Tesla and Facebook are two well-known founder-led companies. Both companies have visionary founders of our generations and are icons of the information technology industry. Nonetheless both companies have gone through a turbulent 2018.
Tesla and Elon Musk is getting into trouble with Elon Musk’s tweets. Elon Musk has previously tweeted that a possible privatisation of Tesla at $420 a share. In which the stock market reacted accordingly.
SEC has since taken action with Elon Musk and sued him which has now resulted in his removal from Tesla as Chairman. Elon Musk will however remain at Tesla as CEO.
Both companies are founder-led companies which has always been a bonus to shareholders as the stake of the founders are at stake as well. Therefore, they would want the company to do well too. As retail shareholders, standing alongside companies run by founders who has a huge stake is always a huge bonus.
Don’t bet against the founders
In the stock market, there are always a lot of news and noise. It can really be difficult to differentiate between the news and noise. Especially when you have to decipher these news/noise and integrate them with your investment analysis.
Therefore, as the market swings up and down, it is always wise to not bet against the founder.
After Elon Musk’s tweets which turned out to be more of a tweet in just than any other thing, there has been no indication that there will be any clear indication that there will be any privatisation at $420.
With data from Insider Arbitrate with information submitted to SEC by Tesla, between the tweet by Elon Musk on 8th August, and the announcement that Tesla will stay public on 24th August, there was no insider trades at all.
Prior to that, most of the trades by insiders are option exercises and sales. No indication that there will be any hoarding of shares in anticipation of any privatisation at $420.
As for Facebook, prior to the Cambridge Analytica announcement, Mark Zuckerberg has sold his shares, which kicked up a mini furore. Same source, let’s take a look at Facebook’s insiders trade for 2018.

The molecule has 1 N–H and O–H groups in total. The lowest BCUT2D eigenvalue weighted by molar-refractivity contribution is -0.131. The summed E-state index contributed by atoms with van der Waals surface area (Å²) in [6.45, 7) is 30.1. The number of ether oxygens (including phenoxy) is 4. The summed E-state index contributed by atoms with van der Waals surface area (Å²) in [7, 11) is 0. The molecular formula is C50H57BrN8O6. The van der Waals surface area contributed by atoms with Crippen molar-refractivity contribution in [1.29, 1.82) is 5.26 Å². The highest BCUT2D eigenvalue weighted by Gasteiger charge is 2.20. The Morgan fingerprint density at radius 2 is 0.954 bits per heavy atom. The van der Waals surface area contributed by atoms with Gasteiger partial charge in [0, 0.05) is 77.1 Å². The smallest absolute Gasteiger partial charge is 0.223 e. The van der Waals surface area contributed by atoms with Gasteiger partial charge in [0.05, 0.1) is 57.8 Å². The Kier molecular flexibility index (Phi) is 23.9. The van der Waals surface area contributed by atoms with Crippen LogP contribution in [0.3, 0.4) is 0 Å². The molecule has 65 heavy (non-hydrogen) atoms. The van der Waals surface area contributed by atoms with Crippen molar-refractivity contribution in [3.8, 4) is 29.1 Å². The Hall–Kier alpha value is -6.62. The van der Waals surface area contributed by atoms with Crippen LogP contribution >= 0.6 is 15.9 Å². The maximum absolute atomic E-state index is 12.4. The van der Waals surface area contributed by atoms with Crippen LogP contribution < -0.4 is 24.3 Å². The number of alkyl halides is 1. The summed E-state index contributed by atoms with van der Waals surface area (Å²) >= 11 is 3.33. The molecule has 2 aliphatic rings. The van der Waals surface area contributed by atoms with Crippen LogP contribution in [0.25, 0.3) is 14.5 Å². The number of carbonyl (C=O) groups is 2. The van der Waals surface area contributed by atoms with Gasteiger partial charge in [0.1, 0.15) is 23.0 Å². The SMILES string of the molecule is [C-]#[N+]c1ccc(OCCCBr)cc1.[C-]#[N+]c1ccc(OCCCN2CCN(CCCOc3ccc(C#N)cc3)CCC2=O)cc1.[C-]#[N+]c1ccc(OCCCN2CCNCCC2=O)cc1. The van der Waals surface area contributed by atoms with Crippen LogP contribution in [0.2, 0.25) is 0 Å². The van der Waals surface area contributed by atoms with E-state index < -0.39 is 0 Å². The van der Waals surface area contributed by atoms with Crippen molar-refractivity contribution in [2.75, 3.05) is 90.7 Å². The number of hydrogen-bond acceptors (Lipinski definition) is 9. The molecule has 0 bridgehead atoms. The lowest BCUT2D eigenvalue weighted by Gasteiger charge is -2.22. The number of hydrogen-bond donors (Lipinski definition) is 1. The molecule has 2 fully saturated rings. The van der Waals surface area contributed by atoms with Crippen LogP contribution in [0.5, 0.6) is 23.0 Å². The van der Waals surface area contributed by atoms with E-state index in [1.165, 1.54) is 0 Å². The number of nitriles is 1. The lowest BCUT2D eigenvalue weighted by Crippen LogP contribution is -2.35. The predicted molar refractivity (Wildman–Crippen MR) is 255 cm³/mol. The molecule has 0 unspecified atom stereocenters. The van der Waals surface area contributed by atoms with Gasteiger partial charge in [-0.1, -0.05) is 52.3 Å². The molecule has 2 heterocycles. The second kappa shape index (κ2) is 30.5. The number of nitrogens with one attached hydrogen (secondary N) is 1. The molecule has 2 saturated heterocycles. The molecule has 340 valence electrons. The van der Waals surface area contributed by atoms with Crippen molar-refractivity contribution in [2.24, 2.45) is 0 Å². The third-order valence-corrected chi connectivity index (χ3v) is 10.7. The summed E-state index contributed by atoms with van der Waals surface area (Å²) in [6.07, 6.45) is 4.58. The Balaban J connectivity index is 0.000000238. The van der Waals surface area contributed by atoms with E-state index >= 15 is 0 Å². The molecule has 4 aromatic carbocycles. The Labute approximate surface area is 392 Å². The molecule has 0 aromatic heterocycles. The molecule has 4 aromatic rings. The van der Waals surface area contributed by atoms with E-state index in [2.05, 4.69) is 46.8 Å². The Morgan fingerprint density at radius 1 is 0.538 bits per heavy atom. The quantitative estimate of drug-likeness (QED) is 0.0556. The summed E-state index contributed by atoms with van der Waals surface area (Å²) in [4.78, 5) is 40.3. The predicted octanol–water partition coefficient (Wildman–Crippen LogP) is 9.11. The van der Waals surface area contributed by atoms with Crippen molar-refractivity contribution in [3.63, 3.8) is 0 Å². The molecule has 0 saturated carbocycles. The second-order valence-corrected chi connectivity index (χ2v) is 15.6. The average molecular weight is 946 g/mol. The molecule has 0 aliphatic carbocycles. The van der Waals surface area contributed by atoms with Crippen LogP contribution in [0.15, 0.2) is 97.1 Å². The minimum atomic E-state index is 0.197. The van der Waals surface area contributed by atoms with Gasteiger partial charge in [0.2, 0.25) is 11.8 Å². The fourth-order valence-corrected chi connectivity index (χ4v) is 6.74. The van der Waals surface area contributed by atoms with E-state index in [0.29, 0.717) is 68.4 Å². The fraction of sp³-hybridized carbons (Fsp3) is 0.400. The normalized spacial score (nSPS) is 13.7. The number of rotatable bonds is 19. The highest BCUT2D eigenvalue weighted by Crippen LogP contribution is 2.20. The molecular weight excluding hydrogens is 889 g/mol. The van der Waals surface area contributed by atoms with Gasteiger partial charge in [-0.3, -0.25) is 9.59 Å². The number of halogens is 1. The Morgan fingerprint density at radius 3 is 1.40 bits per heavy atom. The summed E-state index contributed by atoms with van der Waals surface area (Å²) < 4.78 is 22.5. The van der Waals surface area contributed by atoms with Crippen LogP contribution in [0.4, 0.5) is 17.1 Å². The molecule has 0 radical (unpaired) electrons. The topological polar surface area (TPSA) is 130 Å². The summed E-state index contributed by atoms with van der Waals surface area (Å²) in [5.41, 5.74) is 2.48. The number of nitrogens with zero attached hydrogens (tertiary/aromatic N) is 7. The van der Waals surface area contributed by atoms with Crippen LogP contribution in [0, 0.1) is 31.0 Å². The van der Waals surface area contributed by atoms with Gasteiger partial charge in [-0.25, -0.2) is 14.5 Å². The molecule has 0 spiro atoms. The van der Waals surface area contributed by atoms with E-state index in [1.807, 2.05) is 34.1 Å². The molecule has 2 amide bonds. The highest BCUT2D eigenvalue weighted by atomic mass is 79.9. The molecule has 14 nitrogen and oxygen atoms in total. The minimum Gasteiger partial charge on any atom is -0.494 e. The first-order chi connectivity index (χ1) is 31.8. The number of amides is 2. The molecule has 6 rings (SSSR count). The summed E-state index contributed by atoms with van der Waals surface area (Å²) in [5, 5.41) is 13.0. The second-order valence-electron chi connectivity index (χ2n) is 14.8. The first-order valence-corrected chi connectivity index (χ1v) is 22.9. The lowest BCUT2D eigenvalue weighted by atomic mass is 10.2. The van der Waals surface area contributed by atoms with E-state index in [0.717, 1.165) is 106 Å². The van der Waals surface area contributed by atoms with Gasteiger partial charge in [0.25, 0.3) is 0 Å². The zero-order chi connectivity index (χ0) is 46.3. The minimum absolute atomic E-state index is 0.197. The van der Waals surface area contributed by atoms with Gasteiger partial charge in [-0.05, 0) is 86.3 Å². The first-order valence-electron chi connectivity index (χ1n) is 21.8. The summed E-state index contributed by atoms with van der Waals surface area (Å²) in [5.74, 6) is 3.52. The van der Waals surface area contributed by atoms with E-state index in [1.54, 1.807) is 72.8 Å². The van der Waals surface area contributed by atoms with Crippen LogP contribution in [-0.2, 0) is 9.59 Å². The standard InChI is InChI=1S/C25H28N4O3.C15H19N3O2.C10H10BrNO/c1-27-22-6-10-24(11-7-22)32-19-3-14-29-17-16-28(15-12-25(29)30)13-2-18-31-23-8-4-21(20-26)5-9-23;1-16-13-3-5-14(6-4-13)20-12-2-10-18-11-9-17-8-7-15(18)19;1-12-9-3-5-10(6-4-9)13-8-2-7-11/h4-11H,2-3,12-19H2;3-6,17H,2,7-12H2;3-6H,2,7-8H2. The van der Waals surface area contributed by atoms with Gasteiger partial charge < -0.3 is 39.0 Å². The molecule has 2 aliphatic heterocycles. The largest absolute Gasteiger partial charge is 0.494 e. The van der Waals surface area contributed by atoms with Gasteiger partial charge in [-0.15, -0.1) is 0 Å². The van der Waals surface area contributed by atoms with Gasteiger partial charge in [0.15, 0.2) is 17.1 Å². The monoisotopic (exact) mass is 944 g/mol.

The list hasn’t ended.
My reaction by now. Yawn!!!
OK!!!! ENOUGH!!! Morale of the story, the sales goes on all the way for 2018.
I have been intrigued as to why the sales continues. What intrigued me was that, why did the sale continue even after the Cambridge Analytica scandal?
Well, my guess is that Facebook could really have faced a whole lot of issues this year. Or maybe Mark Zuckerberg is really poor this year.
One can argue that Mark Zuckerberg has been selling his shares since last year, however, 63% of all his sales occurred this year. And the remaining 29% of his sales occurred in 2017. Meaning to say, most of his sales has occurred within this 2 years?
Whatever it is, I will not like to bet against the founders in the long run, instead, it is always good to stand by them.
There can be a tons of reasons for founders to sell their shares. Reasons that has nothing to do with the fundamentals of their company. Maybe, they wanted to buy a house, or maybe they are getting married or maybe their child is going to college. All legitimate reasons to stop hoarding their shares and start liquidating them to utilise the cash.
Both companies are currently facing scrutiny due to their public media releases, Elon Musk’s public tweet and Mark Zuckerberg’s constant sales and not so timely release of information of Facebook’s breach to the public. Both face different forms of challenges, nonetheless, insider’s transactions are always a good thing to look out for as an indicator to differentiate news and noise.
A friend of ITP, Kelvestor.com, has recently compiled an excellent list of Founder-operated companies listed on the SGX which includes 800 Super Holdings Limited that we previously covered. Similarly, Kelvestor.com believes in investing in Founder-operated companies as these companies provides many support to our investment thesis. Click here to take a look at his compilation and comment if you want to know more about the merits of Founder-operated companies or if you wish to share your opinion on this topic. Click here to follow Kelvestor.com on Facebook. Solid content coming your way.
Investment in Singapore for Beginners
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